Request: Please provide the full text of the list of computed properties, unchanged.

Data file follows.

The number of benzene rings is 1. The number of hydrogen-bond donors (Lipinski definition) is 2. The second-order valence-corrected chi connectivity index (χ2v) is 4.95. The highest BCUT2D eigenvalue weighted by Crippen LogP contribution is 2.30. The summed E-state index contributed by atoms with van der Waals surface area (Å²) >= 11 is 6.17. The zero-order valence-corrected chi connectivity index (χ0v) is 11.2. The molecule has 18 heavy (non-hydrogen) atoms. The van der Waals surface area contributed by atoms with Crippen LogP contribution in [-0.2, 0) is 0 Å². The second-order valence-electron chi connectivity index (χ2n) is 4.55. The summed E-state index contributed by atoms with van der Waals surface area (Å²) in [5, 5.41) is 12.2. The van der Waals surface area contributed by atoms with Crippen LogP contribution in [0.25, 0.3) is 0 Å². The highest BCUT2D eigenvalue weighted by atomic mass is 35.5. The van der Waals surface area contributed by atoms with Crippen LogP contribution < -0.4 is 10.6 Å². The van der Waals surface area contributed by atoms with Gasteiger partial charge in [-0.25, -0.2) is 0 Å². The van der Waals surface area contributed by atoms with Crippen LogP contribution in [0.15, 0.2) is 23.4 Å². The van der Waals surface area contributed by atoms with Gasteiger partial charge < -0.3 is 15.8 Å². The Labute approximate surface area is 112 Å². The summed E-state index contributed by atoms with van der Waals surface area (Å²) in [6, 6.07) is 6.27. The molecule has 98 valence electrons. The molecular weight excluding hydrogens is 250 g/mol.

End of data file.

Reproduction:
The number of benzene rings is 1. The number of hydrogen-bond donors (Lipinski definition) is 2. The second-order valence-corrected chi connectivity index (χ2v) is 4.95. The highest BCUT2D eigenvalue weighted by Crippen LogP contribution is 2.30. The summed E-state index contributed by atoms with van der Waals surface area (Å²) >= 11 is 6.17. The zero-order valence-corrected chi connectivity index (χ0v) is 11.2. The molecule has 18 heavy (non-hydrogen) atoms. The van der Waals surface area contributed by atoms with Crippen LogP contribution in [-0.2, 0) is 0 Å². The second-order valence-electron chi connectivity index (χ2n) is 4.55. The summed E-state index contributed by atoms with van der Waals surface area (Å²) in [5, 5.41) is 12.2. The van der Waals surface area contributed by atoms with Crippen LogP contribution in [0.25, 0.3) is 0 Å². The highest BCUT2D eigenvalue weighted by atomic mass is 35.5. The van der Waals surface area contributed by atoms with Crippen LogP contribution < -0.4 is 10.6 Å². The van der Waals surface area contributed by atoms with Gasteiger partial charge in [-0.25, -0.2) is 0 Å². The van der Waals surface area contributed by atoms with Crippen LogP contribution in [0.15, 0.2) is 23.4 Å². The van der Waals surface area contributed by atoms with Gasteiger partial charge < -0.3 is 15.8 Å². The Labute approximate surface area is 112 Å². The summed E-state index contributed by atoms with van der Waals surface area (Å²) in [6, 6.07) is 6.27. The molecule has 98 valence electrons. The molecular weight excluding hydrogens is 250 g/mol.